Note: Thursday Doors is a weekly feature allowing door lovers to come together to admire and share their favorite door photos from around the world. Feel free to join in on the fun by creating and sharing your own Thursday Doors post each week between Thursday morning and Saturday noon (North American eastern time) by using the blue link-up button below.
The Bank of Nova Scotia – Downtown Halifax
How many places in this world do you know would allow people into a bank to take pictures during business hours?
Of course Honey and I are very polite and always ask permission first, but my camera and I have been shooed away in other lovely bank buildings here in Montréal and other cities on a number of occasions for ‘security reasons’.
Security concerns are understandable I guess, which is why up to now the only bank that has ever allowed me to take pictures inside their doors is The Bank of Nova Scotia on Hollis Street in downtown Halifax.
At first I thought it was because of my honest-looking face 😉 or the fact that we just don’t look like bank robbers, however the security guard told us that because of its heritage building status, tourists come in almost daily to take pictures of this lovely 6-story sandstone structure and its bronze and brass doors.
Built in 1931 this branch situated at 1709 Hollis street was meant to be the new headquarters for what at the time was the fastest growing, and now 3rd largest, of Canada’s Big Five banks.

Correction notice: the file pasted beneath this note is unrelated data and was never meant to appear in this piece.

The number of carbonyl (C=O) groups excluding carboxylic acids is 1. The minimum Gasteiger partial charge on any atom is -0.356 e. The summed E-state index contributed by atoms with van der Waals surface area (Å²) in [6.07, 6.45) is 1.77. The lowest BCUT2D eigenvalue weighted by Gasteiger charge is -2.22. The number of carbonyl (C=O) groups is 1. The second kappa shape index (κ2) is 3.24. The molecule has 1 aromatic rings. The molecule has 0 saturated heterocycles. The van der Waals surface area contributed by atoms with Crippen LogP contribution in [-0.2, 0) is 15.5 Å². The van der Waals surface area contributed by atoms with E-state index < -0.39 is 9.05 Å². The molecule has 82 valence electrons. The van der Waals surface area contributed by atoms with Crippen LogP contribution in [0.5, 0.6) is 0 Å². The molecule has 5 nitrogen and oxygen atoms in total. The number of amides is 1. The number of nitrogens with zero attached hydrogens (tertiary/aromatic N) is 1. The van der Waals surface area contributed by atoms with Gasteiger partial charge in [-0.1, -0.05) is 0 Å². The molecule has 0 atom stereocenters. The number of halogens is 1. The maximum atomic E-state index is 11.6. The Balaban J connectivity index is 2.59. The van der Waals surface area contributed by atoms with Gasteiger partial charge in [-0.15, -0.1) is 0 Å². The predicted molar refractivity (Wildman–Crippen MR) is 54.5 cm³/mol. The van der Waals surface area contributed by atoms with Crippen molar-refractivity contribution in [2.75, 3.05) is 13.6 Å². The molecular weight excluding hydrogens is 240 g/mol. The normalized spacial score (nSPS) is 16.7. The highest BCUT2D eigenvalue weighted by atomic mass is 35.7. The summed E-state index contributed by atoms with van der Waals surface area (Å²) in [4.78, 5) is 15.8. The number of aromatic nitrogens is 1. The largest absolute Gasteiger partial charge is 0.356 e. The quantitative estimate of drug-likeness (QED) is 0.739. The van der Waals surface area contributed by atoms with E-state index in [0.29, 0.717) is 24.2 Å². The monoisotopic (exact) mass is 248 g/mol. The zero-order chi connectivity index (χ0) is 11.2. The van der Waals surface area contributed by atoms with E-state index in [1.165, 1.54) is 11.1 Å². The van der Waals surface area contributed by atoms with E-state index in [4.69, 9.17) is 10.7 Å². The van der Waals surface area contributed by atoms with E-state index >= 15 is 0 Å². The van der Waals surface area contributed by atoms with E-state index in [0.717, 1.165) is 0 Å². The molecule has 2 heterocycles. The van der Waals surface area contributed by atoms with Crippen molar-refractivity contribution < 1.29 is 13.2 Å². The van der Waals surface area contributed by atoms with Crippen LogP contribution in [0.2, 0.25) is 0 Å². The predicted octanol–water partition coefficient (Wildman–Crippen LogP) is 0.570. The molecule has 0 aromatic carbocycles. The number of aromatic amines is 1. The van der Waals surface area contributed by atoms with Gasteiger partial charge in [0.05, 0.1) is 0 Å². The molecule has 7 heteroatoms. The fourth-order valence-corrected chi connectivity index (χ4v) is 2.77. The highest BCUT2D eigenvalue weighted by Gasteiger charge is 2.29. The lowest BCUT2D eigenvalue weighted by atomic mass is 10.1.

It was designed by Irish-born Canadian architect John M. Lyle who back in the day was one of the leading proponents of the beaux-arts style. Lyle not only designed the building but also the fixtures, furniture, carvings, and of course the doors:
The entire main floor interior is clad in marble, brass, bronze and wood, with design elements such as castings, carvings, paintings, and frescoes that depict plant, animal, and ocean life representative of Canada’s Atlantic coast and Nova Scotia’s rich heritage and history.
The place harkens back to a time when banks were considered pillars of the community rather than profit centers, and spared no expense at putting their prestige on display as a way to gain the confidence of their customers. Perhaps that was part of what they were trying to accomplish by building this place at the height of the great depression.
I guess I was so surprised by the fact that they actually allowed us in just to admire and take pictures that I felt a little self-conscious about it. I didn’t want to overdo it and overstay our welcome so I really didn’t take as many shots as I should have.
If you ever make it to downtown Halifax, Nova Scotia on a weekday during banking hours, you may just want to take a peek inside this place and admire it yourself:
As always, thanks for looking 🙂
Don’t forget to click on this blue button to add the link to your own Thursday Doors post to this week’s list:
If you share your posts on Twitter and Instagram remember to use the #ThursdayDoors hashtag and please do take a few minutes to visit the Thursday Door posts shared by others.